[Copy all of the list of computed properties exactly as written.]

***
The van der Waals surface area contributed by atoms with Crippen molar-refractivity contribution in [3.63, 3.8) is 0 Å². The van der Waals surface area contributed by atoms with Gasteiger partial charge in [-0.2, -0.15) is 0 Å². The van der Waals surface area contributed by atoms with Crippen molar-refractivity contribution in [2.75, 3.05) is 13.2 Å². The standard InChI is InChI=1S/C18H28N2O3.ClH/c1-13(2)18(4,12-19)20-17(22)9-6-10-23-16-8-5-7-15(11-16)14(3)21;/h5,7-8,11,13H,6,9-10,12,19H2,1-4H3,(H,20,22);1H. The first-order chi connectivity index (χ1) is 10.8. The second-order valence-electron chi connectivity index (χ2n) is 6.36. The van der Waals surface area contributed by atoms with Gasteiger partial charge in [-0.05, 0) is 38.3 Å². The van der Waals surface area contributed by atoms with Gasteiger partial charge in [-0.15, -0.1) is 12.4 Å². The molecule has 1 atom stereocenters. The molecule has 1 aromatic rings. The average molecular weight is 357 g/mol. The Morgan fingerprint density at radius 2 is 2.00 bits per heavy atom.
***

The van der Waals surface area contributed by atoms with Crippen molar-refractivity contribution in [3.63, 3.8) is 0 Å². The van der Waals surface area contributed by atoms with Gasteiger partial charge in [-0.2, -0.15) is 0 Å². The van der Waals surface area contributed by atoms with Crippen molar-refractivity contribution in [2.75, 3.05) is 13.2 Å². The standard InChI is InChI=1S/C18H28N2O3.ClH/c1-13(2)18(4,12-19)20-17(22)9-6-10-23-16-8-5-7-15(11-16)14(3)21;/h5,7-8,11,13H,6,9-10,12,19H2,1-4H3,(H,20,22);1H. The first-order chi connectivity index (χ1) is 10.8. The second-order valence-electron chi connectivity index (χ2n) is 6.36. The van der Waals surface area contributed by atoms with Gasteiger partial charge in [-0.05, 0) is 38.3 Å². The van der Waals surface area contributed by atoms with Gasteiger partial charge in [-0.15, -0.1) is 12.4 Å². The molecule has 1 atom stereocenters. The molecule has 1 aromatic rings. The average molecular weight is 357 g/mol. The Morgan fingerprint density at radius 2 is 2.00 bits per heavy atom.